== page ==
Movie Review with Brandon Yechout – Ready Player One

In film, the idea of an “auteur” refers to the singular, controlling mind behind a film; a person whose influence over a film’s production is so significant that they are considered the “author” of the film. This term is most often used to refer to directors; some American auteurs, for instance, might be such directors as Welles, Hitchcock, or Kubrick. It is ironic, then, considering that Steven Spielberg is arguably the most well-known director in the United States, that his newest film, entitled “Ready Player One,” felt to me like it might as well have been directed by almost anyone. Although there was a fair amount to enjoy, it is easily my least favorite of all of Spielberg’s films that I’ve seen. I’m not sure it would be entirely fair, however, to attribute the blame for a lot of this to Spielberg. I’ll elaborate shortly.

The film centers around Wade Watts, a teenager who resides in the gloomy future of 2045, where most of the Earth’s population has retreated to the OASIS in order to escape the decrepit and unappealing reality that has overtaken their world. The OASIS, a massive virtual world, is home to all manner of different characters and icons from pop culture, and people who inhabit it are able to become whoever they’d like to be. When Wade, under the moniker of Parzival, obtains the first of three keys that will grant the collector of all three total control over the OASIS, a frantic race is set in motion as various parties vie for the remaining two keys, and ultimately, control over the future of the OASIS (and, in turn, the world).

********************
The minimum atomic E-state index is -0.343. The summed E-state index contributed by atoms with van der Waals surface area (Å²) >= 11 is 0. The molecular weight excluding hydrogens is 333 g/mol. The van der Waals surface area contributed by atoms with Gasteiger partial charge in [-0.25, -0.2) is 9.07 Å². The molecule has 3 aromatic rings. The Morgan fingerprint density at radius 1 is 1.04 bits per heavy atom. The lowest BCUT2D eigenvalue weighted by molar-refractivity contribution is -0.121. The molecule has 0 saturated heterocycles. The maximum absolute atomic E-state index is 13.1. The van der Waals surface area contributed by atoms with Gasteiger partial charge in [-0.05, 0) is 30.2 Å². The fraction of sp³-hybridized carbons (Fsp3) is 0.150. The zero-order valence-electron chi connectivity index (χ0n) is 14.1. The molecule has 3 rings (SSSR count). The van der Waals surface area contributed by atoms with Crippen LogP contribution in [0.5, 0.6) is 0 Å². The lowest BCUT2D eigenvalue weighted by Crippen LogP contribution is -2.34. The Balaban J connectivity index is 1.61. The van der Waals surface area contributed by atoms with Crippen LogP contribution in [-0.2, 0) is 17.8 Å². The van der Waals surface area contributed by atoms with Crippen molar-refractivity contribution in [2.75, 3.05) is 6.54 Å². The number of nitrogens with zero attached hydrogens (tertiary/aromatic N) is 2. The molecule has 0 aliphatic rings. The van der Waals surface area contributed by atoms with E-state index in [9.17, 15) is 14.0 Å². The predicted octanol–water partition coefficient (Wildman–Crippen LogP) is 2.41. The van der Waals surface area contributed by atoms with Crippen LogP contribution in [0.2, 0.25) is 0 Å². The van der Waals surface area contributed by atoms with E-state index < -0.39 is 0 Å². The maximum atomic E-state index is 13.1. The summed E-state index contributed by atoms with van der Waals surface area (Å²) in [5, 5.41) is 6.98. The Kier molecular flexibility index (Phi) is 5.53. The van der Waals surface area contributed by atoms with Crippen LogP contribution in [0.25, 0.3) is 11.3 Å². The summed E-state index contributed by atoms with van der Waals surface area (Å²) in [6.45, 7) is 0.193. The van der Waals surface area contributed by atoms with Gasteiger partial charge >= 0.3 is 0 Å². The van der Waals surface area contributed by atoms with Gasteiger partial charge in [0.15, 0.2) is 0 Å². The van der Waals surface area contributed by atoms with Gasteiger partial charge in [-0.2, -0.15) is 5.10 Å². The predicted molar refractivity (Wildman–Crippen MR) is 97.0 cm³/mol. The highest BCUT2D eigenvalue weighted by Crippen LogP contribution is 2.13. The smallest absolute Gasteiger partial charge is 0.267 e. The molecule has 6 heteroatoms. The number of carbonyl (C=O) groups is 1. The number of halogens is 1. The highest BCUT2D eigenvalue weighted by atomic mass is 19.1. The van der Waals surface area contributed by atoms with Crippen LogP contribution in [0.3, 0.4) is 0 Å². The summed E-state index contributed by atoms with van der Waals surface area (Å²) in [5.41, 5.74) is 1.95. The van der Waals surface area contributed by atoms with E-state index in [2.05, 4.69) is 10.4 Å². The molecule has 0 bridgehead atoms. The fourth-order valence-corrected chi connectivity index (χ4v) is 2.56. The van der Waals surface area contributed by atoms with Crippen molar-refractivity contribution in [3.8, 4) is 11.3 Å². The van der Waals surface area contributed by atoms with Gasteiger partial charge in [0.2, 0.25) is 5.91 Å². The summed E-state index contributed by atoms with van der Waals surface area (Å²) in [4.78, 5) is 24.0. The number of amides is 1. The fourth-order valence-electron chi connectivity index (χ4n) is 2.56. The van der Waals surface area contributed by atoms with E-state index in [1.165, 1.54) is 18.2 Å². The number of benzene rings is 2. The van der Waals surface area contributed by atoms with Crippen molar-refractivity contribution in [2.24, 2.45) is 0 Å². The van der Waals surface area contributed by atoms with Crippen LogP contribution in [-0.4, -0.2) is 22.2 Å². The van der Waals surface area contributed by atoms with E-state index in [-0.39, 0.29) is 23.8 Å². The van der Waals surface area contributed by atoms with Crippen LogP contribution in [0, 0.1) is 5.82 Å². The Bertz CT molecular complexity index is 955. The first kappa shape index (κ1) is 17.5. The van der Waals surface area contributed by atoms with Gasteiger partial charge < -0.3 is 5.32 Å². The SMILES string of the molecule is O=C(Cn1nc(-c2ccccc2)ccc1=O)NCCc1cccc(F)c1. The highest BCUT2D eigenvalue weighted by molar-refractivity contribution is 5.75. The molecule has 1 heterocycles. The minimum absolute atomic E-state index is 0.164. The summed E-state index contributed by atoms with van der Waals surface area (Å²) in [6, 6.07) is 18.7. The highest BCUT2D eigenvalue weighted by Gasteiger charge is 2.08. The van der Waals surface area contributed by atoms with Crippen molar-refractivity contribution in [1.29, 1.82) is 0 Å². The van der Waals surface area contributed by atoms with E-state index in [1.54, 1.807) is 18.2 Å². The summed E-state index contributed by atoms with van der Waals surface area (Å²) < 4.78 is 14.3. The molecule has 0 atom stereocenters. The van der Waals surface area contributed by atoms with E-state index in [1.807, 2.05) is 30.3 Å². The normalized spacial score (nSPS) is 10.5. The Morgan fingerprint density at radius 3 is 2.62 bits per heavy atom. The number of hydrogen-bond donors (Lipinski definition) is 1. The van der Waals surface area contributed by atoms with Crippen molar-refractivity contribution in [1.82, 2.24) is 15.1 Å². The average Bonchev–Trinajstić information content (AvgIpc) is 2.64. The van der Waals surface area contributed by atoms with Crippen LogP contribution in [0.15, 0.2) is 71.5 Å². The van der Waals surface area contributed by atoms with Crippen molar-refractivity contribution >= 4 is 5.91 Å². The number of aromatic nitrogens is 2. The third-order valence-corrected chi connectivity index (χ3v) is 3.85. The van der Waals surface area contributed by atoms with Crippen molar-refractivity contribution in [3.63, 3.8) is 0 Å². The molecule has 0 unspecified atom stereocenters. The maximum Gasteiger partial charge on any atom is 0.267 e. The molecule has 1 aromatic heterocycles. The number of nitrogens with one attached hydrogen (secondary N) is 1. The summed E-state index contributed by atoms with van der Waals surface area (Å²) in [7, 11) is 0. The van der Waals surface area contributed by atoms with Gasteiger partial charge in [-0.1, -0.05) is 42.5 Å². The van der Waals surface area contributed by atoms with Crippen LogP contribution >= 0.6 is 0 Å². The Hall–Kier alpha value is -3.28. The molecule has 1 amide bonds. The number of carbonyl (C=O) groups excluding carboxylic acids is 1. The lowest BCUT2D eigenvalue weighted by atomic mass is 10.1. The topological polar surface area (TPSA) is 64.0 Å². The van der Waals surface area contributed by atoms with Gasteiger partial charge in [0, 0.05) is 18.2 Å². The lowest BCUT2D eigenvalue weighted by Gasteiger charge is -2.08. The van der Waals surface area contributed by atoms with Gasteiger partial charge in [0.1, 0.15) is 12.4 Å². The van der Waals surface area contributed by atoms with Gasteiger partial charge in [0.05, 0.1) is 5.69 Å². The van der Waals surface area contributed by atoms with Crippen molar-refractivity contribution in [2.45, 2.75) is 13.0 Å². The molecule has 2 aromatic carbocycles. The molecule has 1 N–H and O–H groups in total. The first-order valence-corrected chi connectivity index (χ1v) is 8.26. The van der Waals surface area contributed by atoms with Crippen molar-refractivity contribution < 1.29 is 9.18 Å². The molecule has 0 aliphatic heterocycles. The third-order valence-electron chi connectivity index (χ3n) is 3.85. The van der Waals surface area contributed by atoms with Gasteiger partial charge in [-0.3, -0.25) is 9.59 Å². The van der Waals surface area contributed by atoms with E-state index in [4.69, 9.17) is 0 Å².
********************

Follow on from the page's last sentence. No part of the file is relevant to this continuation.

With these reviews, I typically preface the bad with the good, but I’ll be shifting things around a bit this time because there’s one thing that I simply must address before I go any further, as it was the biggest barrier that I faced while trying to enjoy the film. Indeed, it is a barrier I knew I would have to face since the film’s production was announced, and it is likely something that bothered me more than it bothered anybody else in the theater. Though it was difficult for me to remain wholly objective in the face of this personal bias, I feel that I’m also able to make a compelling case for its detrimental effect on the film. So please, bear with me for a moment.